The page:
Interview: Paramilitary groups in Central and Eastern Europe — necessary or outdated?

The operation of paramilitary groups in Central and Eastern Europe has been quite active, albeit less publicized, in recent years. The Ukraine conflict seems to have activated such organizations.

Marian Majer, head of the Slovak Security Policy Institute, provides information on such units, especially those in Slovakia, and situation around them.

Rusif Huseynov: Dear Mr. Majer, past couple of years, the paramilitary groups in Central and Eastern Europe have been paid some attention to and become a topic of some researches. In the Baltic countries, they are part of national armed forces, whilst in the Visegrad nations they mostly operate independently. What are the main reasons for this?

Marian Majer: Paramilitary groups operating in Slovakia (or any other Visegrad countries) are completely independent from the state structures. The main reason is that both their goals and ideological backgrounds are in contradiction to the official and mainstream democratic baseline of the state.

RH: Do these paramilitary groups, especially in Central Europe, enjoy robust positions and attract new recruits? Where do they get funding and weaponry from?

MM: It is quite difficult to assess the strength of these groups realistically as they differ from one case to another. Generally speaking, they consist of dozens rather than hundreds of people. Recruitment is ongoing but the overall number is not increasing dramatically. In most cases they are self-funded (contributions from members or other voluntary contributions), although in some cases there are rumours some wealthy entrepreneurs also support them. The same applies to the weaponry – in Slovakia, the owner of a company producing hand guns is told to back one of those groups.

One more special fact from Slovakia: the party of Marian Kotleba (LSNS), which qualified to the national parliament in March 2016 is organizing “protection units” operating in the Slovak trains. Members of parliament from LSNS are participating in these units.

RH: The aforementioned units demonstrate an anti-NATO position and strongly endorse Russia. Do they enjoy the reverse support from Moscow?

MM: There is no evidence about any direct support coming from Russia. Nevertheless, Russia is investing heavily in disrupting European stability (mostly through propaganda campaigns); it is unlikely there is currently a direct funding to these groups. Therefore, it seems that anti-NATO and pro-Russian positions are resulting mostly from ideological background of the members of paramilitary groups or simply from their anti-system positions.

RH: In most cases, these units are “composed of far-right elements” and openly advocate “anti-establishment, nationalist” ideas. What kind of relevant actions the national governments do towards them?

MM: So far, there has been quite a limited action from the national governments. Just to mention, the law on participation of the Slovak citizens in foreign military organizations (such as military groups in Donbass, Ukraine) was changed last year. There was no action against those “train protection forces” (in spite the fact they are diminishing the role of official security forces in Slovakia) nor any other substantial limitations on the activities of these groups in Slovakia. The main argument for “inaction” is that these groups behave within legislative rules and there are no legal reasons to intervene.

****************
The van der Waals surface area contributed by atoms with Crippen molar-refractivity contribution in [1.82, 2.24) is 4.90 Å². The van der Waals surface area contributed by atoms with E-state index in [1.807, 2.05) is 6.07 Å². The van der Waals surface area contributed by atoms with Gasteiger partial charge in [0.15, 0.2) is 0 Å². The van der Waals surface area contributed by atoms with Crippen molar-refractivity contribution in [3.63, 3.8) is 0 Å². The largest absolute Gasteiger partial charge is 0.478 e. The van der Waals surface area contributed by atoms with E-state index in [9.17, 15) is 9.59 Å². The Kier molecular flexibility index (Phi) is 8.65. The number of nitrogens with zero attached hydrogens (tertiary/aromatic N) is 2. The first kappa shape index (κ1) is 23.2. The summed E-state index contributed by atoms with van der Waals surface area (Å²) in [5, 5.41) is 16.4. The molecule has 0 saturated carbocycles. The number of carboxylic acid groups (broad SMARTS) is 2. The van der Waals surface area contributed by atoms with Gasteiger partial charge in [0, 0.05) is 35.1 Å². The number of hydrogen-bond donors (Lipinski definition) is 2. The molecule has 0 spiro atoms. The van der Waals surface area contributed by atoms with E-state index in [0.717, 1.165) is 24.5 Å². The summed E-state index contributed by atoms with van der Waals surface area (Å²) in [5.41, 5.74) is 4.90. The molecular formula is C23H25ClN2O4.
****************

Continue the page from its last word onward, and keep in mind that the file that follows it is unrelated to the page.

RH: Two organizations called the Slovenskí Branci (Slovak Recruits) and Vzdor Kysuce (Kysuce Defiance) operate in Slovakia. What is the public opinion towards them?

MM: Slovenskí Branci and Vzdor Kysuce (as well as its “political twin” Slovenské Hnutie Obrody) are competing for the public support with Marian Kotleba and his political party LSNS. As I have already said, Kotleba attracted very significant public attention before as well as after the parliamentary elections in March 2016 (the party gained around 8 percent of votes) and he is now presented as the main problem for other radical groups when it comes to capitalizing on public support. Therefore, it can be expected further political tensions between LSNS and Slovenské Hnutie Obrody (and its military wing Vzdor Kysuce). Slovenski Branci is operating quite independently with very limited public backing.

Logo of Slovenskí Branci

RH: What is your forecast regarding such groups: will they earn more ground and public sympathy or slowly fade away and disappear from the socio-political lives of their respective countries?

MM: The future of these groups will depend on the further political development of the political systems in Central Europe. There is a spread of public frustration from the current situation due to various problems with low political stability, corruption, low effectiveness of state and intergovernmental institutions. Because of that, people are simply attracted by easy and radical solutions/ideas. For this reason, I do expect these groups to remain a relevant part of political systems in Central Europe.

The interview was taken by Rusif Huseynov and was originally published on The Politicon’s website.

Rusif Huseynov is a Baku-based independent researcher. He holds a bachelor degree of international relations from Baku State University and was recently admitted to SAIS, Johns Hopkins University. His main interests include peace and conflict studies, while his focus area covers mainly Eastern Europe, Middle East, Caucasus and Central Asia.